GOLDENDALE, WA.- Maryhill Museum of Art will present its 14th Annual Outdoor Sculpture Invitational May 16 October 4, 2009. The exhibition features large-scale works in a variety of media by Northwest artists Lance Carleton (Everett, WA), Matt Cartwright (Portland, OR), Gregory Glynn (Bainbridge Island, WA), Tom Herrera (Mosier, OR), Ed Humpherys (Walla Walla, WA), Jay Moody (Portland, OR), Francisco Salgado (Portland, OR), Julie Speidel (Vashon, WA), Mike Suri (Portland, OR), Jeff Tangen (Shoreline, WA), and David Wagner (Portland, OR).
A Sculpture Garden Walk on Saturday, May 16 at 3:30 p.m. will celebrate the opening of the exhibit. Curator Lee Musgrave and participating artists will lead a tour, to be followed by a reception.
First conceived to complement the museums extensive collection of Rodin sculptures, Maryhills Outdoor Sculpture Invitational has become one of the premier venues for Northwest artists who create and exhibit large-scale works. Maryhills dramatic and rugged setting, coupled with majestic views of the Columbia River Gorge, provides a unique environment for visitors to experience the diverse works featured in the exhibition.
"We strongly believe in encouraging the continued development of contemporary Northwest sculpture. Each year the exhibit is a wonderful mix of works by established and emerging artists, says Lee Musgrave, Maryhills curator of exhibits.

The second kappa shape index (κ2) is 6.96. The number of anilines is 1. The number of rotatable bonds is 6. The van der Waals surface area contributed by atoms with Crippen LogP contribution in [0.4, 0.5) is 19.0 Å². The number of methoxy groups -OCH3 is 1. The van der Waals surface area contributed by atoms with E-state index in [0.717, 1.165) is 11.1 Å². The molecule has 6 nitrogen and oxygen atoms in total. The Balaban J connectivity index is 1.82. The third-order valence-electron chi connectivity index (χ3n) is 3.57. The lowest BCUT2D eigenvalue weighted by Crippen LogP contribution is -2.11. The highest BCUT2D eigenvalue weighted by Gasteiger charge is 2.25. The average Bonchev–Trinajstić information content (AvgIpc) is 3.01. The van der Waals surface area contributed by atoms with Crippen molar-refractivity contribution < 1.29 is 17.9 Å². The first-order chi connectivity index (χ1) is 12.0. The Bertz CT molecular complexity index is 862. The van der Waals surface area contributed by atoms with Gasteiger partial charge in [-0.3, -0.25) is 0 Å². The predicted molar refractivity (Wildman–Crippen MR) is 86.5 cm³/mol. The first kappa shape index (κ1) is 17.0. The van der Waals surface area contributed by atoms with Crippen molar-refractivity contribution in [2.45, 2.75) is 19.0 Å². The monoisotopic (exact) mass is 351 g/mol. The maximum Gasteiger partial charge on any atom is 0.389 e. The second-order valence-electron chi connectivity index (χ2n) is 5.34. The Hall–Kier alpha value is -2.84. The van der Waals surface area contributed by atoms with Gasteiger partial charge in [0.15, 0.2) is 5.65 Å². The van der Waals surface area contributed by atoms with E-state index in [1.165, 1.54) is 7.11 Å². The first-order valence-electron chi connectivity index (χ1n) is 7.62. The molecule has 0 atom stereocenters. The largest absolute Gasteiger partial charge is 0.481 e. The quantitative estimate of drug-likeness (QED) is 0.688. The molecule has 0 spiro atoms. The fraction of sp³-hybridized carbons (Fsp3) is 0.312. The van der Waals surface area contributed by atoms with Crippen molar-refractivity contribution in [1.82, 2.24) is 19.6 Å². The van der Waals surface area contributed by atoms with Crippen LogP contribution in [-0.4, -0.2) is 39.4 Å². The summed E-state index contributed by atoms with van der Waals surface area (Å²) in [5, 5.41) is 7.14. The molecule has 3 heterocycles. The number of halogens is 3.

Mike Suris dramatic iron sculpture, Brushing, was inspired by a tree, swept fully horizontal by the wind, which was thriving on the edge of a cliff. I was immediately taken with the dynamism between these two powerful natural occurrences the tree firmly rooted and full of life and the wind blowing hard and constant. The title comes from a term used in the wind power industry to describe the act of trees growing horizontally. When a site is found with this effect it is a sign of constant and high wind force. The bluff at Maryhill will make a perfect setting for the sculpture, says Suri.
Lakshmi by Julie Speidel is strongly influenced by the artists interest in ancient cultures. "From the megaliths of Europe to the Buddhist caves of China or the temple ruins of Turkey, all hold powerful shapes that connect us as human beings and keep us in a state of awe. My sculpture is a tribute to these ancient monuments and their power to link the world of the senses to the world of the spirits, she says.
Gregory Glynns Tuft, constructed and installed as part of the 2008 Invitational will remain on view during the 2009 exhibition so that viewers can see the ongoing weathering effects the artist intended. When Glynn created the sculpture, which is made from 300 milled madrona 2x2s, he envisioned that it would evolve and change over time based on how the wood reacted to the environment. A year outside in harsh conditions has made these effects even more pronounced.
In addition to works in the 2009 Outdoor Sculpture Invitational, visitors to Maryhill can also see sculptures from the museums collections that are on permanent outdoor display: works by Brad Cloepfil, Tom Herrera, Alisa Looney, Mel Katz, Heath Krieger, Jill Torberson, Julian Voss-Andreae, Jeff Weitzel and Leon White.